But the painful irony is—unless you are one of the breweries who already has a strong following or a wave of viral momentum (e.g., Wicked Weed)—standing out and gaining new admirers in this environment is not easy. Even if your beer is fantastic.

And in fact the festival is just a microcosm of what’s happening on the street (here come more numbers). According to the Brewers Association, there are over 3,700 craft breweries in the United States right now, with another 1,700 in planning stage. There were only 1,800 in total operating in 2010.

Photo © Brewers Association

So unlike a few years ago when filling a gap in a given geography with good beer could almost assure you an eager audience and ample tap space, the playing field has gotten way more crowded.

Acting noble and local, relying on authenticity and the personality of the founder, the original building blocks of craft, will just not be enough anymore.

Add to that another emerging wrinkle: the strong are getting stronger. Hard to say when we look back whether the clarion call will have been Golden Road selling outright to ABI InBev (considered by many craft purists to be the ultimate Darth Vader of beer) just days before GABF, or more likely the iconoclastic Sam Calagione of Dogfish Head’s surprise move (selling 15 percent to an equity group) just days after.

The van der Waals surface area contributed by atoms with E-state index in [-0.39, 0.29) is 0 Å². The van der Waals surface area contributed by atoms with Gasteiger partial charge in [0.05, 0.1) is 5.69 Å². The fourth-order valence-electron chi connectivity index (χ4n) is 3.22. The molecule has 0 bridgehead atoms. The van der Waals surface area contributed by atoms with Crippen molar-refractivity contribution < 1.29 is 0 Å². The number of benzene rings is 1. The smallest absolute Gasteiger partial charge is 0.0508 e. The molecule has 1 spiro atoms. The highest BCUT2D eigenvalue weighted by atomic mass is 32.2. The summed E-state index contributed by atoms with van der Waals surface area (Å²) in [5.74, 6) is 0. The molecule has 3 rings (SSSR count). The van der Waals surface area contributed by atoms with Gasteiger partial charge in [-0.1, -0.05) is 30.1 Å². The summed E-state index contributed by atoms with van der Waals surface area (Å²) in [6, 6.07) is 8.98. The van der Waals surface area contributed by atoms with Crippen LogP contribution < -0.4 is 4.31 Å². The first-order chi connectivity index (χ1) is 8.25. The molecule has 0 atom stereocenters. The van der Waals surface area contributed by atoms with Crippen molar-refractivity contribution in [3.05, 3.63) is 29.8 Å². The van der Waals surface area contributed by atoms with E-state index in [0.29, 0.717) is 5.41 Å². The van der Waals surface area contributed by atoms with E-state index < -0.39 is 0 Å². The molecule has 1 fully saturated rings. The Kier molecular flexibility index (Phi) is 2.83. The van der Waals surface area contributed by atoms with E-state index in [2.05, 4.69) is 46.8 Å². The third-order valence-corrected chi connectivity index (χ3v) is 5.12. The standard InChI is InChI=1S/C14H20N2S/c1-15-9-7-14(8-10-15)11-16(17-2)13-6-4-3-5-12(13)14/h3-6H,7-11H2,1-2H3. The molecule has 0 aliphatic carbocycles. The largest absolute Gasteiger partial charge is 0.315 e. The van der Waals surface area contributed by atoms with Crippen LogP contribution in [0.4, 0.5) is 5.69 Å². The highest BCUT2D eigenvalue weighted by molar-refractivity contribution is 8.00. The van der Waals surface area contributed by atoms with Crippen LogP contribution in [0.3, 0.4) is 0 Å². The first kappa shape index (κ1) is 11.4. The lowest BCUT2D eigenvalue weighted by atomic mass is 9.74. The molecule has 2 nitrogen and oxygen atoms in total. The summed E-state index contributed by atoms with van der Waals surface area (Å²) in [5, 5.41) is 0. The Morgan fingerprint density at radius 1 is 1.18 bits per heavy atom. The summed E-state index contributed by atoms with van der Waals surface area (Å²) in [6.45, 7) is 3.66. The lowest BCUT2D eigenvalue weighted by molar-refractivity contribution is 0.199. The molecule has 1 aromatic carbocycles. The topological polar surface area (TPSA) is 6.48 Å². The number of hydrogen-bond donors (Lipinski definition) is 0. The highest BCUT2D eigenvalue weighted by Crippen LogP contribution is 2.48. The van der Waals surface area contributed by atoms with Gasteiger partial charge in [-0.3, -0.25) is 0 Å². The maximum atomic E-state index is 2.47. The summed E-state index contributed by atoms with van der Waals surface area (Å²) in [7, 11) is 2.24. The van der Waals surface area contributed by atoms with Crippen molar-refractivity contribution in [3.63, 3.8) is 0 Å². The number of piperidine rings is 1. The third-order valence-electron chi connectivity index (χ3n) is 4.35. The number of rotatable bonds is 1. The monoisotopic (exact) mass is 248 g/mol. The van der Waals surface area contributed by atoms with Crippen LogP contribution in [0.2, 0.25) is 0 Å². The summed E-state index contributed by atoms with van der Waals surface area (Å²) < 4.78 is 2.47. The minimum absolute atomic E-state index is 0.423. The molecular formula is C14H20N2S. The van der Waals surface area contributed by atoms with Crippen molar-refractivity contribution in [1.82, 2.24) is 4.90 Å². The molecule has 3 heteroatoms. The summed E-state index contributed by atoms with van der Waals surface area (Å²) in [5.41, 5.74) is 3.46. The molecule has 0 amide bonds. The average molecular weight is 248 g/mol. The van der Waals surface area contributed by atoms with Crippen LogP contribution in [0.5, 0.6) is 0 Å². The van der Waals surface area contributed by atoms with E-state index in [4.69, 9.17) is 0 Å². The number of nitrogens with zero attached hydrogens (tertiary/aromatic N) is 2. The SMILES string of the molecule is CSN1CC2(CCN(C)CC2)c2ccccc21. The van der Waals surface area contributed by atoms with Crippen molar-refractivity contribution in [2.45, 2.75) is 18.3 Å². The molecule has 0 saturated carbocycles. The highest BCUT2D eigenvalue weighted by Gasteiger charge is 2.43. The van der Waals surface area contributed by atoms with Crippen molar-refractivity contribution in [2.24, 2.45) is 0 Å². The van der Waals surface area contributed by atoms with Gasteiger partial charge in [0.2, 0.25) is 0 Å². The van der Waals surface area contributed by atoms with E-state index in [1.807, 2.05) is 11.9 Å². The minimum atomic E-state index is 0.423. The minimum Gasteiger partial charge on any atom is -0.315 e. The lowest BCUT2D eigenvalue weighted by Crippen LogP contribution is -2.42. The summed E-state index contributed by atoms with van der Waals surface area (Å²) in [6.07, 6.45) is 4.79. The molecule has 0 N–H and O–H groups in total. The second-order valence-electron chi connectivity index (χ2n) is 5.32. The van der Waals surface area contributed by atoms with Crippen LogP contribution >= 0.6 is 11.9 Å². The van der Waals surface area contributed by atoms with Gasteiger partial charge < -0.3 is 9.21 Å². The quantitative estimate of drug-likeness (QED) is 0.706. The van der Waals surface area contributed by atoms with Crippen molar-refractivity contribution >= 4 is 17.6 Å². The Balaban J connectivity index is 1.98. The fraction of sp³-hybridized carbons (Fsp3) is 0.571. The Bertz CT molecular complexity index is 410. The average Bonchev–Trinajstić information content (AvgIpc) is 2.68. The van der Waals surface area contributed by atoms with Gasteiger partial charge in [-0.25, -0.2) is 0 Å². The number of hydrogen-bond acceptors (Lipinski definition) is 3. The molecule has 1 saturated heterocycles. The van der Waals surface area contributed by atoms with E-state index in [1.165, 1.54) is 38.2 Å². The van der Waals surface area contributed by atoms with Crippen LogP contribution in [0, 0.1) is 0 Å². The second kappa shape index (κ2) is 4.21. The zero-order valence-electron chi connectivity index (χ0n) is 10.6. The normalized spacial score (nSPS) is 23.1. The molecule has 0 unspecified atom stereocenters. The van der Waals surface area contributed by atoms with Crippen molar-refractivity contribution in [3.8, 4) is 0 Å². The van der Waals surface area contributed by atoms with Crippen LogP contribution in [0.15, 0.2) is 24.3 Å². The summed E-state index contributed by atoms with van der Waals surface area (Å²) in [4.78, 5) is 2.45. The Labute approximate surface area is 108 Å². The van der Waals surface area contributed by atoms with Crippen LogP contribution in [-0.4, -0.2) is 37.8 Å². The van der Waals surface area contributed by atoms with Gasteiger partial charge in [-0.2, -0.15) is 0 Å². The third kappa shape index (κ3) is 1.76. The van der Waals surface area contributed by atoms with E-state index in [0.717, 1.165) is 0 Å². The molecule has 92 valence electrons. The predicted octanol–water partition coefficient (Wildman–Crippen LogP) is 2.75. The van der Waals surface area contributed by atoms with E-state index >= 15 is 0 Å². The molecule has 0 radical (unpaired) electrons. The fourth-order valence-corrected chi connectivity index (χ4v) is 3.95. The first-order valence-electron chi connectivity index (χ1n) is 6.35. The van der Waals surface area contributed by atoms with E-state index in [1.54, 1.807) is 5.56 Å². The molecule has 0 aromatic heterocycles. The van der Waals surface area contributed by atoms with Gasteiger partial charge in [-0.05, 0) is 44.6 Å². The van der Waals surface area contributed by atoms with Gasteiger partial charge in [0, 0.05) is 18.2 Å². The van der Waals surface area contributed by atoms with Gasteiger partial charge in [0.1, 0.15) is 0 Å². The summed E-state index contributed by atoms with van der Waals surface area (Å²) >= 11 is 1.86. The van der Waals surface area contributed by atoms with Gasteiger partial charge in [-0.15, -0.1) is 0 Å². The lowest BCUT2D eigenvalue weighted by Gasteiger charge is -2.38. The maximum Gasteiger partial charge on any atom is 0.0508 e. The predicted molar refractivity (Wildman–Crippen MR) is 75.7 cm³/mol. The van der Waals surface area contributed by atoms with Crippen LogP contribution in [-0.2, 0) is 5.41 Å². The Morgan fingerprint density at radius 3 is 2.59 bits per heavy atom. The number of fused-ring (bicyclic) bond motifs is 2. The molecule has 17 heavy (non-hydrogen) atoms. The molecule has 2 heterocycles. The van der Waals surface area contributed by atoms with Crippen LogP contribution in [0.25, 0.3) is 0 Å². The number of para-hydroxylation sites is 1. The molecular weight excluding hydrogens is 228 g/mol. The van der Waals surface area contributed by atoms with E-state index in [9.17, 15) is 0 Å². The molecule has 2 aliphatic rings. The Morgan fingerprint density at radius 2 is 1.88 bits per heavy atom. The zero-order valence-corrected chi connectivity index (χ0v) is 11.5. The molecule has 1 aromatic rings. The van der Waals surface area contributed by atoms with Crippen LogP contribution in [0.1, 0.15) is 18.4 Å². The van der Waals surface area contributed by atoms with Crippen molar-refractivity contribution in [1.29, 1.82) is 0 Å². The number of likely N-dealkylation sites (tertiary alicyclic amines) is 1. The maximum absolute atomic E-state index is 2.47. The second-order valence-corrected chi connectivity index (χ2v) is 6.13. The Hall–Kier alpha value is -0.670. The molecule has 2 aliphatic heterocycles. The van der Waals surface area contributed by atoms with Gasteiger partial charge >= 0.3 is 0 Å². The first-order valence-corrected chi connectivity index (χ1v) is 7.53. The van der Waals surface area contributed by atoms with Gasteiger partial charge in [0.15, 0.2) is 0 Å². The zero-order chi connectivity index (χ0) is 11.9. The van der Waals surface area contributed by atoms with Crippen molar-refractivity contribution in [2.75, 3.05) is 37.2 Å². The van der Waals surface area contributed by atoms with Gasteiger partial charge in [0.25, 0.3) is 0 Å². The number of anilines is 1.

In the end it doesn’t matter who tipped it, what matters is that the next stage of this disruption is playing out before our eyes.

My impression speaking with craft brewers, bar owners, bartenders and consumers at the festival and across the country over the past year is that people are beginning to grasp this new reality; that aging founders have a right to benefit financially from their success, or that there are some who are genuinely looking to grow without sacrificing what they’ve built.

GABF craft beer psfk
Photo © Brewers Association

And so far it seems the latter is a real possibility. Goose Island, an early one to take the plunge still makes great beer and has been able to expand their respected barrel-aging program. Despite initial grumblings and threats to boycott, you can still find them at all but the most fiercely independent craft bottle shops and bars.